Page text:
Past, present, and future: bowel cancer treatment evolution

Written by: Mr Alexander von Roon
Edited by: Sarah Sherlock

Modern medicine is always evolving and advancing, including bowel cancer treatment. Mr Alexander von Roon, a highly-experienced doctor in this speciality, gives us insight into where the treatment for bowel cancer is headed.


bowel cancer treatment


What improvements has bowel cancer treatment seen so far?

Surgery for bowel cancer has evolved and improved hugely in the last 25 years. This first started with the realisation that outcomes for rectal cancer surgery were much better if the rectum (back passage) was removed along the line of the embryological plane around it – this is called total mesorectal excision (TME). As surgeons worldwide were trained in this technique, local recurrence rates of rectal cancer went down and survival rates improved. Next came the transition from open to keyhole surgery for bowel and rectal cancer, which results in less surgical trauma, smaller scars, less postoperative pain, and a faster recovery. Keyhole surgery is now considered the standard of care for most colorectal cancer surgery, but in some very complex cases open surgery is still the best.



How is bowel cancer treatment evolving?

The old saying that prevention is better than cure is definitely true for bowel cancer. Around one-third of people develop small benign growths called polyps in the lining of their large bowel by the age of 60. Although most of these polyps will remain small and benign, some grow and progress into bowel cancer. There is now very good evidence that removing polyps at colonoscopy significantly reduces the risk of developing or dying from bowel cancer in the long-term. That’s why the UK National Bowel Cancer Screening Programme tests people’s stool for blood every two years. A positive stool (FIT) test can be a sign of polyps or cancer in the bowel that are not causing symptoms yet. We expect to see death rates from bowel cancer fall significantly in future as the screening programme begins to have more of an impact.


Keyhole surgery is technically very challenging, especially in tight spaces like the pelvis. Robot-assisted keyhole surgery (often called ‘robotic surgery’ for short) offers real advantages here and is increasingly being used in leading colorectal surgery units. There is good evidence that in men, who have a narrower pelvis than women, conversion rates from keyhole to open surgery are lower. Surgeons who regularly perform robotic surgery believe that it is possible to perform colorectal cancer operations with much more surgical precision, as they can make much finer movements with the robot and are in full control of all aspects of the operation (keyhole surgery is quite reliant on having a skilled assistant). Robotic surgery therefore makes it easier to achieve precise dissection of the bowel cancer in the embryological plane around the bowel.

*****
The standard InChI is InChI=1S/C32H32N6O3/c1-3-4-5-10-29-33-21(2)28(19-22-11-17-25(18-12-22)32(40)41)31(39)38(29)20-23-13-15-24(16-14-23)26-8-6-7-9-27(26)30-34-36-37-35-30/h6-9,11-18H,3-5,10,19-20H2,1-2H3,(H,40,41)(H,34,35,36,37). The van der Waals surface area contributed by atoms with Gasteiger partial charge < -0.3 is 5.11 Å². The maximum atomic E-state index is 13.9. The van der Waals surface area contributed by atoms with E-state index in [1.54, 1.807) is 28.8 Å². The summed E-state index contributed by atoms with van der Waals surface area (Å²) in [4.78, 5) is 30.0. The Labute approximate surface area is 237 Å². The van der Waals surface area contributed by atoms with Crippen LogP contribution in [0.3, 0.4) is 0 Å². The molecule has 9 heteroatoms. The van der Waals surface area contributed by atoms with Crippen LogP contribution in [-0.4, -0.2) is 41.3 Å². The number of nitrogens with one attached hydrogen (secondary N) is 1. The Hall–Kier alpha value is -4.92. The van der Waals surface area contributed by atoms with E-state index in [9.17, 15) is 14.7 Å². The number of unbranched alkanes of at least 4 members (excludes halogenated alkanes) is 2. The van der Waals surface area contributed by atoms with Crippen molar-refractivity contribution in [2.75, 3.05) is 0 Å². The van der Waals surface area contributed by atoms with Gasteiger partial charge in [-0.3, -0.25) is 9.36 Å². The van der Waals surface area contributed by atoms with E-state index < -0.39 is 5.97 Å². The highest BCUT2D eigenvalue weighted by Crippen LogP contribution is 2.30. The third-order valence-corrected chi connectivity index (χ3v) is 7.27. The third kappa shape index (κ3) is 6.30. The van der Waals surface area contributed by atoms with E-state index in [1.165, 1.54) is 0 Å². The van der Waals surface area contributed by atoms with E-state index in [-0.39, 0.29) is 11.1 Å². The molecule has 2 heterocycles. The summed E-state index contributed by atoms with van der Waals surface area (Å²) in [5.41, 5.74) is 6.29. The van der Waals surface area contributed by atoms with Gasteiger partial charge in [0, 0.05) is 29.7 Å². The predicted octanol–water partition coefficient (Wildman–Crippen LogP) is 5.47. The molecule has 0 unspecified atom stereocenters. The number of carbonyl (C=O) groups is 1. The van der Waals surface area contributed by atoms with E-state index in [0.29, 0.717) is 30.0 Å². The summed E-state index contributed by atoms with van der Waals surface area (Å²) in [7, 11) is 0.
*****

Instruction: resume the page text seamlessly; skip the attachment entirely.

Advanced endoscopic and minimally invasive techniques are also having an impact on early rectal cancer – it is now possible to remove some small and early rectal cancers by colonoscopy with a technique called endoscopic mucosal dissection (ESD) from the inside of the rectum. This can also be done by keyhole surgery through the anus, a technique called transanal minimally invasive surgery (TAMIS). It is a good option for elderly patients with other illnesses who are not fit for big cancer surgery. However, there is some controversy about whether spread to the lymph nodes from the early rectal cancer can be adequately assessed by MRI scanning only, as they are left behind in the body, and whether radiotherapy should be given to treat these lymph nodes. A number of trials are investigating these questions.


Oncologists have also made significant progress recently in tailoring chemotherapy to specific bowel cancer types through performing genetic sequencing on the tumour cells. They can now add specific immune therapies to standard chemotherapy that activate or block specific growth receptors on the cancer cells. Some of these immune therapies (eg. pembrolizumab or nivolumab) can have a dramatic effect on cancers that are commonly not very responsive to standard chemotherapy, in some cases leading to complete resolution of the cancer. However, they only work for tumours with very specific molecular and genetic signatures.